- Hardcover: 400 pages
- Publisher: Thomas Dunne Books; 1St Edition edition (February 9, 2016)
- Language: English
- ISBN-10: 9781250070630
- ISBN-13: 978-1250070630
- ASIN: 1250070635
- Product Dimensions: 6.4 x 1.3 x 9.5 inches
- Shipping Weight: 1.4 pounds (View shipping rates and policies)
- Average Customer Review: 161 customer reviews
- Amazon Best Sellers Rank: #1,025,577 in Books (See Top 100 in Books)
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I'll See You in Paris: A Novel Hardcover – February 9, 2016
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“Plot-master Gable’s affection for hidden treasures emerges again in her second absorbing novel. Readers are kept guessing ’til the end in this sweet story of love, mystery, art, literature, and Paris. As complex and moving as Naomi Wood’s Mrs. Hemingway and Liz Trenow’s The Forgotten Seamstress.” -Booklist
"Gable (A Paris Apartment) writes an engaging story, and both worlds―Annie's in 2001 and Pru's in 1973―are easy to slide into. Readers will root for both women as they uncover family secrets and discover hidden aspects of themselves. Readers of Kate Morton and those who enjoy family-centered mysteries will approve highly of this book." -Library Journal
"Gable has crafted another page-turner of a good read, filled with history, mystery and a dash of romance. This is the sort of fun, escapist read that is beloved by books clubs. There are characters to love, characters to hate, enticing settings and a requisite amount of plot twists." -Fort Worth Star-Telegram
“Michelle Gable . . . elegantly navigates the narratives of the generations, making each set of characters complex and likable.”―Richmond Times Dispatch
“Gable’s novel provides a wonderful, highly literate mystery . . . stories within stories, an almost Wuthering Heights narrative complexity.”―The Roanoke Times
"Gable (A Paris Apartment, 2014) tells an engaging story of a fascinating, largely forgotten historical figure against the backdrop of two fledgling romances." -Kirkus Reviews
Praise for Michelle Gable
"Gable's Paris of today and yesteryear are worlds that are easy and pleasurable to get lost in."―The San Diego Union-Tribune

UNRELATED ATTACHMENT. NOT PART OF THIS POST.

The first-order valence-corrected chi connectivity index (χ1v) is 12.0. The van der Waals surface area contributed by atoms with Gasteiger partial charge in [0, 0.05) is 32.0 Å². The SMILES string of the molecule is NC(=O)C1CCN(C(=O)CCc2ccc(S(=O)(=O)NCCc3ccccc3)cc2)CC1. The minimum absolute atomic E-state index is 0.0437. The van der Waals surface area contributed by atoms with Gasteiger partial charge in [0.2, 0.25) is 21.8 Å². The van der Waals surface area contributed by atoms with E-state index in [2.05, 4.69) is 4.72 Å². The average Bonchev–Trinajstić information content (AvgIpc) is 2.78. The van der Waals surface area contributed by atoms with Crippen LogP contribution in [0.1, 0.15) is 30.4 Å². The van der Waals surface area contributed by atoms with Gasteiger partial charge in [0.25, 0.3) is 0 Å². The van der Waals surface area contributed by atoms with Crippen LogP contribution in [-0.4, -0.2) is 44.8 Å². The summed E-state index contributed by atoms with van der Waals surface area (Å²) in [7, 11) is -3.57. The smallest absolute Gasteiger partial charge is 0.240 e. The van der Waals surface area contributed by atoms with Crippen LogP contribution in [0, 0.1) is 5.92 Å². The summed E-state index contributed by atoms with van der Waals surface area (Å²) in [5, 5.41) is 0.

"The women's fiction world is lucky to welcome Michelle Gable to its ranks. Gable deftly weaves romance and mystery, past and present."―Allison Winn Scotch, New York Times bestselling author
"Compelling and well-written."―Fort Worth Star-Telegram
"Gable's prose is fresh and emotionally complex."―Sophie Littlefield, national bestselling author
"An engaging story of a fascinating, largely forgotten historical figure against the backdrop of two fledgling romances."―Kirkus Reviews
About the Author
MICHELLE GABLE, New York Times bestselling author of A Paris Apartment, graduated from the College of William & Mary. She is the head of investor relations for a publicly traded software company and a card-carrying member of the Chickasaw Nation. She lives in Cardiff-by-the-Sea, California, with her husband, two daughters, and one lazy cat.
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"WHITE COLLAR GIRL NEEDED. Oxforshire, England. Personal assistant req'd for cultured older woman living alone. 400 dollars per month and free board. No exp necessary. Only a love of literature and the English countryside."
I'LL SEE YOU IN PARIS is the second novel from Michelle Gable whose debut A PARIS APARTMENT did quite well. Maybe, just *maybe* this is that sophomore slump we often hear about, but then again, it could very well have just been me. It's a dual-narrative, parallel story with various narrative styles...and typically, I LOVE that kind of thing, live and breathe it, but this one just fell flat for me.